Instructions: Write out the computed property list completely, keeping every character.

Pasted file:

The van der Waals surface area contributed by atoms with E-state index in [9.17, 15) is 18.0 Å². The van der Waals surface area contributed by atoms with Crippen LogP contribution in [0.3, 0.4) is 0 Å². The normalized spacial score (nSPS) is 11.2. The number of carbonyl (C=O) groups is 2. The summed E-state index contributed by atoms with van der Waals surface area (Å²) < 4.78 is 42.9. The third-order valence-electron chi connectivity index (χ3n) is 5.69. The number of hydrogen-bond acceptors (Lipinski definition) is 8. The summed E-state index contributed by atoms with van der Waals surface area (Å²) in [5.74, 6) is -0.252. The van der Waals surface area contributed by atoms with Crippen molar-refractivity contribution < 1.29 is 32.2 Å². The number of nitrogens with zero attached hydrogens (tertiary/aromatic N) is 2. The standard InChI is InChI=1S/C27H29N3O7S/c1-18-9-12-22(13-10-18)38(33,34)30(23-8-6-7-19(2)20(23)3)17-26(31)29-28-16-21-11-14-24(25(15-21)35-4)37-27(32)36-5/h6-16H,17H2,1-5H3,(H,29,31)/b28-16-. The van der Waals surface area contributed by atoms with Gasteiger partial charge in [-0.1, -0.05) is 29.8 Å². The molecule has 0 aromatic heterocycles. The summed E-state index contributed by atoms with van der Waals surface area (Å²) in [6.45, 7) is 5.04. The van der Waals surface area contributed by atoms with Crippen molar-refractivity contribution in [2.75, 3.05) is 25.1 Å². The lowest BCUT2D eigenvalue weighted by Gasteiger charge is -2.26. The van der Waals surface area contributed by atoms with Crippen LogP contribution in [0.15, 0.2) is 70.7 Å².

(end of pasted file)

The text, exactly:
The van der Waals surface area contributed by atoms with E-state index in [9.17, 15) is 18.0 Å². The van der Waals surface area contributed by atoms with Crippen LogP contribution in [0.3, 0.4) is 0 Å². The normalized spacial score (nSPS) is 11.2. The number of carbonyl (C=O) groups is 2. The summed E-state index contributed by atoms with van der Waals surface area (Å²) < 4.78 is 42.9. The third-order valence-electron chi connectivity index (χ3n) is 5.69. The number of hydrogen-bond acceptors (Lipinski definition) is 8. The summed E-state index contributed by atoms with van der Waals surface area (Å²) in [5.74, 6) is -0.252. The van der Waals surface area contributed by atoms with Crippen molar-refractivity contribution < 1.29 is 32.2 Å². The number of nitrogens with zero attached hydrogens (tertiary/aromatic N) is 2. The standard InChI is InChI=1S/C27H29N3O7S/c1-18-9-12-22(13-10-18)38(33,34)30(23-8-6-7-19(2)20(23)3)17-26(31)29-28-16-21-11-14-24(25(15-21)35-4)37-27(32)36-5/h6-16H,17H2,1-5H3,(H,29,31)/b28-16-. The van der Waals surface area contributed by atoms with Gasteiger partial charge in [-0.1, -0.05) is 29.8 Å². The molecule has 0 aromatic heterocycles. The summed E-state index contributed by atoms with van der Waals surface area (Å²) in [6.45, 7) is 5.04. The van der Waals surface area contributed by atoms with Crippen molar-refractivity contribution in [2.75, 3.05) is 25.1 Å². The lowest BCUT2D eigenvalue weighted by Gasteiger charge is -2.26. The van der Waals surface area contributed by atoms with Crippen LogP contribution in [0.15, 0.2) is 70.7 Å².